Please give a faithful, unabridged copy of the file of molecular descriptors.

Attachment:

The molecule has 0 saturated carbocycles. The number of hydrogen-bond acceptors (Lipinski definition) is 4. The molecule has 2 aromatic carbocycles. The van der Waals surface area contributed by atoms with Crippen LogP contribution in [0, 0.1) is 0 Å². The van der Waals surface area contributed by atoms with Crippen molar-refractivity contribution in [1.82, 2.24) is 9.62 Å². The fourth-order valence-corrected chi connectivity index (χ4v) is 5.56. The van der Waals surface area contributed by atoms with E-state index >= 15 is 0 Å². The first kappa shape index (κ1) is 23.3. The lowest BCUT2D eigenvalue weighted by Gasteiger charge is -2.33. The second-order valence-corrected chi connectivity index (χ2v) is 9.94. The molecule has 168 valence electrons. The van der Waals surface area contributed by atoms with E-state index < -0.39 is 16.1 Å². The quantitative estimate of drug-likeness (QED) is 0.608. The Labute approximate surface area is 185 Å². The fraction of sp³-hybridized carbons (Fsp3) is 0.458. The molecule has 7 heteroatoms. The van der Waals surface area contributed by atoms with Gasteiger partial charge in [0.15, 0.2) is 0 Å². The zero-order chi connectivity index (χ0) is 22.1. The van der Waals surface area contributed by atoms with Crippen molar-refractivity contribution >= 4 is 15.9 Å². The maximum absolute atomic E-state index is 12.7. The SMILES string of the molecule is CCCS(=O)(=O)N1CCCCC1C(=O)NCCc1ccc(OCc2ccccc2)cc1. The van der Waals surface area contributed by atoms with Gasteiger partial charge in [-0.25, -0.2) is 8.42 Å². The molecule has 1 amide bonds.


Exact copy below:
The molecule has 0 saturated carbocycles. The number of hydrogen-bond acceptors (Lipinski definition) is 4. The molecule has 2 aromatic carbocycles. The van der Waals surface area contributed by atoms with Crippen LogP contribution in [0, 0.1) is 0 Å². The van der Waals surface area contributed by atoms with Crippen molar-refractivity contribution in [1.82, 2.24) is 9.62 Å². The fourth-order valence-corrected chi connectivity index (χ4v) is 5.56. The van der Waals surface area contributed by atoms with E-state index >= 15 is 0 Å². The first kappa shape index (κ1) is 23.3. The lowest BCUT2D eigenvalue weighted by Gasteiger charge is -2.33. The second-order valence-corrected chi connectivity index (χ2v) is 9.94. The molecule has 168 valence electrons. The van der Waals surface area contributed by atoms with E-state index < -0.39 is 16.1 Å². The quantitative estimate of drug-likeness (QED) is 0.608. The Labute approximate surface area is 185 Å². The fraction of sp³-hybridized carbons (Fsp3) is 0.458. The molecule has 7 heteroatoms. The van der Waals surface area contributed by atoms with Gasteiger partial charge in [0.15, 0.2) is 0 Å². The zero-order chi connectivity index (χ0) is 22.1. The van der Waals surface area contributed by atoms with Crippen molar-refractivity contribution >= 4 is 15.9 Å². The maximum absolute atomic E-state index is 12.7. The SMILES string of the molecule is CCCS(=O)(=O)N1CCCCC1C(=O)NCCc1ccc(OCc2ccccc2)cc1. The van der Waals surface area contributed by atoms with Gasteiger partial charge in [-0.25, -0.2) is 8.42 Å². The molecule has 1 amide bonds.